On the morning of August 25th, a very hot Saturday even in northern Pennsylvania, I stood in the company of other priests, including some as notable as Fr. Charles Nalls, with our right hands laid upon the ordinand to the priesthood. Bishop Rocco Florenza, sitting on the episcopal throne, his hands stretched out on the head of the man before him, said the familiar words from the Ordinal: “Receive the Holy Ghost for the Office and Work of a Priest in the Church of God, now committed unto thee by the Imposition of our hands. Whose sins thou dost forgive, they are forgiven; and whose sins thou dost retain, they are retained. And be thou a faithful Dispenser of the Word of God, and of his holy Sacraments; In the Name of the Father, and of the Son, and of the Holy Ghost. Amen.” Then I saw the bishop move his head nearer to the new priest’s ear, and say, “stay close to me, my son, and together we will work to build Christ’s Church.” I thought to myself, “now, that’s a true bishop.”
The detractors of faithful traditional Anglicans tell us that we are a small insignificant movement that has barely any present, and certainly no future. Even if that were true, men like Fr. Filkins, Bishop Florenza, the priests I stood with that morning, and indeed the priests I serve with and my own bishop in Easton, Maryland, would put it right. The ordination of Fr. Filkins, who served long as a deacon, points to the future; for those of us who have been together in the same foxhole in the same battle, his ordination is a triumph in itself, a victory against the forces of Satan. It is also a testimony to the character of a man formed by the Holy Spirit amidst hardship. Most men, knowing their calling, would have found a quicker and easier route than Jon Filkins; and most of them would not be as strong for finding it.
When I arrived in the Phoenix Valley in the summer of 2005, I was one of four local clergymen in the Anglican Province of Christ the King. Aside from two priests with their own parishes, I had the pleasure of working with a deacon about whom I knew only a little. But, what I knew impressed me. I knew that he had been turned down for ordination to the priesthood, and yet accepted the situation and continued to serve the people of the Church of the Atonement in Fountain Hills (just east of Scottsdale), and also Christ Church in Carefree. This impressed me because I know how easy it is, in all of the confusion of alphabet soup “Anglicanism” to find some bishop somewhere who, for whatever consideration, will ordain a man. I know also, with the various jurisdictions that have a presence in Phoenix and every major city, it is easy to leave one for another with or without much cause, and seek ordination. Jon Filkins had just cause to do that very thing, but he did not do it. He had been in the APCK seminary (St. Joseph of Arimathea Seminary) in Berkeley California after his ordination to the deaconate, sent with the full approval of the Bishop Ordinary of the Diocese of the Southwestern States, Rt. Rev. Frederick Morrison.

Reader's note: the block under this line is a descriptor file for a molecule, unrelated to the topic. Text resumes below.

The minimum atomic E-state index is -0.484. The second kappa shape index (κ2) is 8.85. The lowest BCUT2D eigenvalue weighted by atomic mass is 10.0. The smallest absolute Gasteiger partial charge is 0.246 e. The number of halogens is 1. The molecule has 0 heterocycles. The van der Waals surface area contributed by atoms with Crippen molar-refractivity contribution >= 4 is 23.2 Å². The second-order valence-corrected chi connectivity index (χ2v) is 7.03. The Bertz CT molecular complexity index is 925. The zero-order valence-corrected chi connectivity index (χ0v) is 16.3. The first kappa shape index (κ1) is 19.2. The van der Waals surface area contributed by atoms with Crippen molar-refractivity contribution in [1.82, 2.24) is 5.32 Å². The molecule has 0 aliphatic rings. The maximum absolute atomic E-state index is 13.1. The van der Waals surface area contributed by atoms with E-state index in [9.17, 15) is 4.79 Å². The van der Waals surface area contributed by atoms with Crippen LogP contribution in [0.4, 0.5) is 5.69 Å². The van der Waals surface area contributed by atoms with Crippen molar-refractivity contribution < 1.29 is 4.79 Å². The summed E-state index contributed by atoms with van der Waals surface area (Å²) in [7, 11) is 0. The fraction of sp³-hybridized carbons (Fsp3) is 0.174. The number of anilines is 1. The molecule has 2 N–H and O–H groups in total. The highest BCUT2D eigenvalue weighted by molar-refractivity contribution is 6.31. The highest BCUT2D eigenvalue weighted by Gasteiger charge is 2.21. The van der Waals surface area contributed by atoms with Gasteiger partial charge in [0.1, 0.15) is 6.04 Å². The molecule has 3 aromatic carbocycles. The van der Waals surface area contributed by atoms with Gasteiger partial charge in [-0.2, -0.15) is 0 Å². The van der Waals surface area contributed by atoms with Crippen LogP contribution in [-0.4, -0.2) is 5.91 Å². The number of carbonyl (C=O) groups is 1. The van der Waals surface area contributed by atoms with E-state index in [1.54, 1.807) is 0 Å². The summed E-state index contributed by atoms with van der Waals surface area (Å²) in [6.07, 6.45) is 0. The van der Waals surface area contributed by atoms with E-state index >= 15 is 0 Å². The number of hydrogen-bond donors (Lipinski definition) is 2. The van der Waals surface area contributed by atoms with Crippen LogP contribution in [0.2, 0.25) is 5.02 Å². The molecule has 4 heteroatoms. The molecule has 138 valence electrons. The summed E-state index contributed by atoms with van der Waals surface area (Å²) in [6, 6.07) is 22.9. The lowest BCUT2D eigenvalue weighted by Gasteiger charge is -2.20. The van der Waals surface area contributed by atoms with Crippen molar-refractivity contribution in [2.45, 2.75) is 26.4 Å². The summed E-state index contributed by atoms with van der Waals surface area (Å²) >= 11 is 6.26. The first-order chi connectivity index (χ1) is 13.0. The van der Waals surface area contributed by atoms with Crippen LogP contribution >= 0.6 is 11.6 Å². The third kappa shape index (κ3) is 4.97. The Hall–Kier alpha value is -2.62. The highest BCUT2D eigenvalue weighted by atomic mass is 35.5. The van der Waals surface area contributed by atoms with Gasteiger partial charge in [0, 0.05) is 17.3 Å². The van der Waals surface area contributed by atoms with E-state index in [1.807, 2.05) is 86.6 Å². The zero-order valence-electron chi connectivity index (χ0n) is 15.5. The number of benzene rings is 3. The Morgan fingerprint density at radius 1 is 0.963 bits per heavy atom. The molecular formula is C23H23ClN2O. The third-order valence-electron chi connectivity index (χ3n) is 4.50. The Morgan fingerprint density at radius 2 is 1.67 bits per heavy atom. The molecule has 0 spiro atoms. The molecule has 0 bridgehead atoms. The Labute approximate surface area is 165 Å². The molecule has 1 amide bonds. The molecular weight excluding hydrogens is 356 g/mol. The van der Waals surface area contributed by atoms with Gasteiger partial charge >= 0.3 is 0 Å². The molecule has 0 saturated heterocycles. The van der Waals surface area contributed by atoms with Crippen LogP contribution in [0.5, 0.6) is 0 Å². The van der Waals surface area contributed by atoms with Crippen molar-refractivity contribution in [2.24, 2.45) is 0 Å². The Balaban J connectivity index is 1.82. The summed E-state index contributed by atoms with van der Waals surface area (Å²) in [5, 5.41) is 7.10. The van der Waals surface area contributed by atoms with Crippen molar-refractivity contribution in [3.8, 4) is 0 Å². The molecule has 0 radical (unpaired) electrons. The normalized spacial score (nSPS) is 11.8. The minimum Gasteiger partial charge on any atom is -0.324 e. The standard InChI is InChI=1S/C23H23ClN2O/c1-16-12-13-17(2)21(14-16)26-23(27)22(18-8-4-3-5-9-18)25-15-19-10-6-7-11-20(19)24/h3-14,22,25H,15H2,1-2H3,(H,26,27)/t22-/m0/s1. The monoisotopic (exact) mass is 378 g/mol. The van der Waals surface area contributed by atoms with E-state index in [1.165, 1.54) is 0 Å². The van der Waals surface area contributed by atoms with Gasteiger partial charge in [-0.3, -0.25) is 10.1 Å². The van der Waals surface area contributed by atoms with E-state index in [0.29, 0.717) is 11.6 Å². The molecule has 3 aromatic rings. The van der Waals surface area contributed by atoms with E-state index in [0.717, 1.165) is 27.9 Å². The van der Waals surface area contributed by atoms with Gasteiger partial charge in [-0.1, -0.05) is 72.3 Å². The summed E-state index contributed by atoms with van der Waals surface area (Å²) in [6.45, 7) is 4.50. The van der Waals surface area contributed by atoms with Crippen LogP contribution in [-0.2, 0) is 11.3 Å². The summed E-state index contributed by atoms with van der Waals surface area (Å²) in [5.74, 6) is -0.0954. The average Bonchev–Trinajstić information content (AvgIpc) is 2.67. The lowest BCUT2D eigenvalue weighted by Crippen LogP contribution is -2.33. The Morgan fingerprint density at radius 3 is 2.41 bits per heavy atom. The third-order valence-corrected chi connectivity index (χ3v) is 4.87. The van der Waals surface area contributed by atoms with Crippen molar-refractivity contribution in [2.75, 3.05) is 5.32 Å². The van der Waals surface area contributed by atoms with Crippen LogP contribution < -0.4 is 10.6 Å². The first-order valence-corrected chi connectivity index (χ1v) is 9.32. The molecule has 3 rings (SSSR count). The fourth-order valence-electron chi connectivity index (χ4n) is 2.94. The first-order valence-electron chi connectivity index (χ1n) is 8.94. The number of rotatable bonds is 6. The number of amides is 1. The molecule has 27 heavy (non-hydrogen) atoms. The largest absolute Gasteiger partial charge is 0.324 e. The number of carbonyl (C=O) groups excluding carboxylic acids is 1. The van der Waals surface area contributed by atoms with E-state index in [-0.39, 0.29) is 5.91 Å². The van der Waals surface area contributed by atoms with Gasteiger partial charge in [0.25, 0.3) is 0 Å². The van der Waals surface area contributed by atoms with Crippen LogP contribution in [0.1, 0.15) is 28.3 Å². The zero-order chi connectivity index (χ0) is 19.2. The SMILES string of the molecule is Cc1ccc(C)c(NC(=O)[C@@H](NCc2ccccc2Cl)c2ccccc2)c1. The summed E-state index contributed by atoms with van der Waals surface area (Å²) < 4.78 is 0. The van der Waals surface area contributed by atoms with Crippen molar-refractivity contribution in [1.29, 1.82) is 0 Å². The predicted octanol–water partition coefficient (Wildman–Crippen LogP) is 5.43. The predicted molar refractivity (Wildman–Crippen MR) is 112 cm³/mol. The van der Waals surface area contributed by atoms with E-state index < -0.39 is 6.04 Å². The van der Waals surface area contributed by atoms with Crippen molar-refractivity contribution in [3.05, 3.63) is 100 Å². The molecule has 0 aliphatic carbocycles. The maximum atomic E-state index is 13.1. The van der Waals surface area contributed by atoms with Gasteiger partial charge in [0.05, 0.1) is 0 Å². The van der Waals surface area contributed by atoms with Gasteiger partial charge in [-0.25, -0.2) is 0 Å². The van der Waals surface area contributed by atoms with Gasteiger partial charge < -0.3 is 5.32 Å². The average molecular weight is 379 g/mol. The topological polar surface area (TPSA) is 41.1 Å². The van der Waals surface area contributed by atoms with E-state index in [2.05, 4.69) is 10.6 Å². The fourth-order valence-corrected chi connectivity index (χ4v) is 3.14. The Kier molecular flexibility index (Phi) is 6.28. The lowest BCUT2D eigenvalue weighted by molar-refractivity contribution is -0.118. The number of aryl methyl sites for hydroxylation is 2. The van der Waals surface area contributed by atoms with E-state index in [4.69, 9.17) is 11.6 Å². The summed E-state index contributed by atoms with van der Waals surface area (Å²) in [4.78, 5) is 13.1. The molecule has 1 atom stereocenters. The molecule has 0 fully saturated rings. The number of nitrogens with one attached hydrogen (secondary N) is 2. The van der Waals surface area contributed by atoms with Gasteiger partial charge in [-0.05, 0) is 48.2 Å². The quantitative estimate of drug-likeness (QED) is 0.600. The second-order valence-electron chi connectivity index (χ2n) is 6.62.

While then Deacon Filkins was there, Archbishop Robert Morse told him one day to prepare to be ordained to the priesthood and sent to Boston Massachusetts to a specific Parish. Later, the Archbishop told him to choose his presenter, and get his invitations ready: The date for ordination was set. Deacon Filkins asked, “but, what about my Bishop Ordinary?” It struck him as very strange that Bishop Frederick Morrison would send him to the seminary only to hand his entire vocation over to the Archbishop. The answer to him from Archbishop Morse was not to worry; everything was in place with the full approval of Bishop Morrison. Like a good soldier, then Deacon Filkins obeyed. He chose a presenter and sent invitations to friends and family as he was directed.
A few days later, Archbishop Morse was leaving to go to Washington D.C. From inside the car, Archbishop Morse called to Jon, and said “You need to call your Bishop right away.” The window rolled up, and the car was off to the airport. Without delay, the obedient deacon attempted to call Bishop Morrison. Archbishop Morse returned the following week only to hear that Bishop Morrison had never come to the phone and had never returned any of Deacon Filkins’ phone calls. Therefore, the archbishop himself said, “the ordination is off. You’re in conflict with your bishop.” And then, as if replying to an argument that had never been made, “I won’t break collegiality.” Archbishop Morse then said to him, “you need to leave the seminary as soon as possible.” The deacon had fallen into disfavor with his own bishop for doing what he had been told; he had presumed nothing, and had practiced the virtue of obedience in full trust- as many before him had done since 1978.